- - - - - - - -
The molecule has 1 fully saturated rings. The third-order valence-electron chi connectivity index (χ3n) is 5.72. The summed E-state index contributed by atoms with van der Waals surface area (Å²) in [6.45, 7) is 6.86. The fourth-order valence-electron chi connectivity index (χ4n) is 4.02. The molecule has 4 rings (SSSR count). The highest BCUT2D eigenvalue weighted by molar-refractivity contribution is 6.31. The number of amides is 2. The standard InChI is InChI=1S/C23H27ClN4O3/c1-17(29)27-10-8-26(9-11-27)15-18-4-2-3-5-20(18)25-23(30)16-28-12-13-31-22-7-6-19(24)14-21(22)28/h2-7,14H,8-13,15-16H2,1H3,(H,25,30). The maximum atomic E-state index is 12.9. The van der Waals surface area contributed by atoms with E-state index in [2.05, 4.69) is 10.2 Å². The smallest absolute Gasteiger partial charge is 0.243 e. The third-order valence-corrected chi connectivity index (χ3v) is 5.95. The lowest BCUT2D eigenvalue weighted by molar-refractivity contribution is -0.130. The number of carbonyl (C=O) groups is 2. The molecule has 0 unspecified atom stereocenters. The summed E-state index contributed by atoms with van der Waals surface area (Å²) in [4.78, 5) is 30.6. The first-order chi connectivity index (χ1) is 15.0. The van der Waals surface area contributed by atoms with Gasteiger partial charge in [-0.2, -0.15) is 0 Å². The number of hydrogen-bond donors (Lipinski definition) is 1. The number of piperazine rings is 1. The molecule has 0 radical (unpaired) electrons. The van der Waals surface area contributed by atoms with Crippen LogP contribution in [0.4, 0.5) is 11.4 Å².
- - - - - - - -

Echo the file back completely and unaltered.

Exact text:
The molecule has 1 fully saturated rings. The third-order valence-electron chi connectivity index (χ3n) is 5.72. The summed E-state index contributed by atoms with van der Waals surface area (Å²) in [6.45, 7) is 6.86. The fourth-order valence-electron chi connectivity index (χ4n) is 4.02. The molecule has 4 rings (SSSR count). The highest BCUT2D eigenvalue weighted by molar-refractivity contribution is 6.31. The number of amides is 2. The standard InChI is InChI=1S/C23H27ClN4O3/c1-17(29)27-10-8-26(9-11-27)15-18-4-2-3-5-20(18)25-23(30)16-28-12-13-31-22-7-6-19(24)14-21(22)28/h2-7,14H,8-13,15-16H2,1H3,(H,25,30). The maximum atomic E-state index is 12.9. The van der Waals surface area contributed by atoms with E-state index in [2.05, 4.69) is 10.2 Å². The smallest absolute Gasteiger partial charge is 0.243 e. The third-order valence-corrected chi connectivity index (χ3v) is 5.95. The lowest BCUT2D eigenvalue weighted by molar-refractivity contribution is -0.130. The number of carbonyl (C=O) groups is 2. The molecule has 0 unspecified atom stereocenters. The summed E-state index contributed by atoms with van der Waals surface area (Å²) in [4.78, 5) is 30.6. The first-order chi connectivity index (χ1) is 15.0. The van der Waals surface area contributed by atoms with Gasteiger partial charge in [-0.2, -0.15) is 0 Å². The number of hydrogen-bond donors (Lipinski definition) is 1. The number of piperazine rings is 1. The molecule has 0 radical (unpaired) electrons. The van der Waals surface area contributed by atoms with Crippen LogP contribution in [0.4, 0.5) is 11.4 Å².